A key argument for restricting the use of palivizumab to <29 wGA infants is cost-effectiveness. Late preterm infants represent approximately 85% of preterm births [6], and it is unrealistic that prophylaxis of all these infants would ever be cost-effective. For this reason, the use of risk factors, to identify infants at the highest risk of RSVH, appears a pragmatic approach. There have been several RSTs developed and validated, including those in Canada [17], Spain [18], and the Netherlands [41]. Recently, a RST, involving 32–35 wGA infants, was published using pooled, individual patient data (n = 13,475) from six prospective, observational studies across the Northern Hemisphere [16], which included Canada [40], Italy [42], the Netherlands [41], Spain [39], the US [44], and a multinational cohort comprising subjects from Europe, the Middle East, North America, and Asia [45]. The RST was externally validated against a further study from Ireland (n = 1078) [43]. The RST includes three risk factors: birth 3 months before and 2 months after the RSV season start date; smokers in the household and/or smoking during pregnancy; and siblings (excluding multiples) and/or (planned) day-care (Figure 3) [16]. Predictive accuracy was demonstrated to be good, with an area under the receiver operating characteristic curve (AUROC) of 0.773, and sensitivity/specificity of 68.9 and 73.0%, respectively. The RST provides cut-off scores for infants at low- (≤19; 1.0% RSVH rate), moderate- (20–45; 3.3%), and high-risk (50–56; 9.5%) for RSVH [16].

Figure 3.

Risk factor scoring tool for late preterm infants [16]. 0 = No/Not Present; 1 = Yes/Present for one risk factor; 2 = Yes/Present for both risk factors. Score—Low-risk: ≤19; Moderate-risk: 20–45; High-risk: 50–56.

The cost-effectiveness of using the multinational RST has not been formally assessed; however, economic evaluations have been undertaken on the use of other RSTs or risk-factor based approaches to targeting prophylaxis in late preterm 33–35 wGA infants [19, 67, 68]. The Canadian RST, based on data from the PICNIC study [40], included seven variables: small for GA (<10th percentile); male sex; born early during the RSV season (November, December, January); family history without eczema; subject or siblings in daycare; >5 individuals in the home, including the subject; and, >1 smoker in the household [17]. The AUROC was 0.762 and sensitivity and specificity were 68.2 and 71.9%, respectively. The RST included cut-off scores of 0–48, 49–64, and 65–100 for low-, moderate-, and high-risk infants, respectively [17]. A cost-effective analysis from 2008, using a decision analytic model, reported incremental cost-effectiveness ratios (ICERs) of CDN$179,699, CDN$34,215, and CDN$5765 per quality-adjusted life year (QALY) for low-, moderate-, and high-risk infants, respectively; the ICERs for moderate- and high-risk infants were considered cost-effective under the Canadian healthcare system (medications commonly adopted with ICERs per QALY of CDN$50–75,000 at that time) [19]. The Dutch RST was based on data from the RISK study and included four variables: family atopy; birth Aug-14 to Dec-01; breastfeeding; and siblings or daycare attendance [41]. The AUROC was 0.703 and the cut-off score for low-risk was defined as <16 (3.5% RSVH rate) and for high-risk as ≥16 (10.0% RSVH rate) [41]. Assuming all high-risk infants would receive prophylaxis, a decision model analysis produced an ICER of €214,748 per QALY, for moderately preterm infants 32–35 wGA, which was considered not cost-effective at a threshold of €80,000 per QALY [67]. Another analysis on 33–35 wGA infants, using data from the Spanish FLIP-2 study [39], assessed cost-effectiveness based on infants having either 2 major risk factors and 2 minor risk factors (group A), 2 major and 1 minor risk factors (B), or 2 major risk factors (C) [68]. Major risk factors included chronological age < 10 weeks at the start of the RSV season or being born during the first 10 weeks of the season, school-age siblings or daycare attendance; whereas minor risk factors included maternal smoking during pregnancy and male sex [69]. Again using a decision analytic model, the incremental cost-utility ratio of €11,550.37, €14,177.18 and €13,937.61 per QALY gained for groups A, B and C, respectively, were derived and were deemed all highly cost-effective based on a threshold of €30,000 per QALY from both a National Health System and societal perspective [68]. An Austrian analysis reported palivizumab prophylaxis to be cost-effective in 33–35 wGA infants at €21,862 per QALY from the healthcare system perspective, when administered to those <3 months of age with risk factors [70]. It is important to note that the Canadian, Spanish and Austrian analyses modeled the effects of long-term respiratory morbidity, using life-time (Canadian and Austrian) and 6-year time horizons (Spanish), while the Dutch study included follow-up to only 1 year of age [19, 67, 68, 70]. This could, in part, account for the differences in cost-effectiveness reported. It would be interesting to see the impact on the ICERs if the increased rates of wheezing in children with a history of RSVH at 6 years in the RISK study (27.7 vs. 17.6% for non-hospitalized) were incorporated into the Dutch cost-effectiveness analysis. The ICERs reported from all three studies reflect costs from the healthcare system or payer perspective; including the societal impact of RSVH could potentially reduce the ICERs by 15–40% [19, 68]. The models also do not include the impact of RSV in the community setting, which could reduce the ICERs still further.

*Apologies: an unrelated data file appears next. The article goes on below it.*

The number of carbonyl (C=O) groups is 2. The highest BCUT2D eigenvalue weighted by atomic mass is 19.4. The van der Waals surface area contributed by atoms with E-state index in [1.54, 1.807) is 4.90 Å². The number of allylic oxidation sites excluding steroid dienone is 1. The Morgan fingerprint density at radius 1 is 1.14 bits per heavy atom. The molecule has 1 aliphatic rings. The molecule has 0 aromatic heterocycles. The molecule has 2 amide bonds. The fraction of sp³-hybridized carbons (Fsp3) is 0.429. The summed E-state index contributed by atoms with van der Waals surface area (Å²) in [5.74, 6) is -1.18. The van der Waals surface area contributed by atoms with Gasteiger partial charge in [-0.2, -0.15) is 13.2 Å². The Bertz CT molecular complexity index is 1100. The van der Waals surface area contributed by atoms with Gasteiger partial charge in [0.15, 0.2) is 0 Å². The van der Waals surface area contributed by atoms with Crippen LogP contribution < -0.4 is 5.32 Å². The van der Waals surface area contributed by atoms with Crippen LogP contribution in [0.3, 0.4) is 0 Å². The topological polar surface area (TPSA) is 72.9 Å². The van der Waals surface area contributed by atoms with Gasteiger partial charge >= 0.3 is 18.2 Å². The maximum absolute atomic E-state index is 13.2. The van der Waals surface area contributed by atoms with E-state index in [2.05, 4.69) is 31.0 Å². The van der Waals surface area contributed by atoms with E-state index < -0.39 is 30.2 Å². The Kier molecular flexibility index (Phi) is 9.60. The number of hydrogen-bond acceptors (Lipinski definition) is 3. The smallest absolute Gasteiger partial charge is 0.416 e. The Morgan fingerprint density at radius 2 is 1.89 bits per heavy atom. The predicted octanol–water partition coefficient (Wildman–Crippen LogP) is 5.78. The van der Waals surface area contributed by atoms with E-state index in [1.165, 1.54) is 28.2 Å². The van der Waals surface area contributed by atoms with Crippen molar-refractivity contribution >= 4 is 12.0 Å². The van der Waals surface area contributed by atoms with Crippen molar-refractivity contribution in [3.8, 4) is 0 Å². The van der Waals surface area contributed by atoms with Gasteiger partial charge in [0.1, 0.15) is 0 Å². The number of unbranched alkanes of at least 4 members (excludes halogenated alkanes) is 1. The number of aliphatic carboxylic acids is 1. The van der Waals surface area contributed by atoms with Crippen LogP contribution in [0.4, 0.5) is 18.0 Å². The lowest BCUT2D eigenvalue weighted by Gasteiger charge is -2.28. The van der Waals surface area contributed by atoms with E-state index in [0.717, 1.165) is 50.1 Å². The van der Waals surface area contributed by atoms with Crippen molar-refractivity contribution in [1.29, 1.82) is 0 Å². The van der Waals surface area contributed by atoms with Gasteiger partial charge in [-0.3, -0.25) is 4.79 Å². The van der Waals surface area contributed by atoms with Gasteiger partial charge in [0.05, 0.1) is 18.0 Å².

4. Conclusion

There is a sizable body of evidence demonstrating that late preterm infants are at increased risk of RSVH, resulting in substantial morbidity, both in terms of acute hospitalization and longer-term respiratory sequelae. While we await the availability of a safe and effective vaccine or a newer monoclonal antibody with an extended half-life, palivizumab remains the only proven therapy for reducing the incidence of RSVH in late preterm infants, and may also reduce subsequent wheezing. The use of RSTs and risk factors provides a mechanism to cost-effectively target the most vulnerable of these infants to receive palivizumab. It is recommended that countries adopt the multinational RST (Figure 3) and adapt this with local data and cut-offs, as available, to meet country-specific requirements and available funding.



This chapter is the independent views of the authors. No funding was received for developing this chapter.


Conflict of interest

Xavier Carbonell-Estrany has acted as expert advisor and speaker for AbbVie and has received honoraria for this. Bosco Paes has received research funding and compensation as advisor and lecturer from AbbVie Corporation. Barry Rodgers-Gray is an employee of Strategen; Strategen has received fees for work on various projects for AbbVie. The authors have no other conflict of interest to declare.


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Written By

Bosco Paes, Barry Rodgers-Gray and Xavier Carbonell-Estrany

Submitted: 26 November 2018 Reviewed: 08 February 2019 Published: 21 March 2019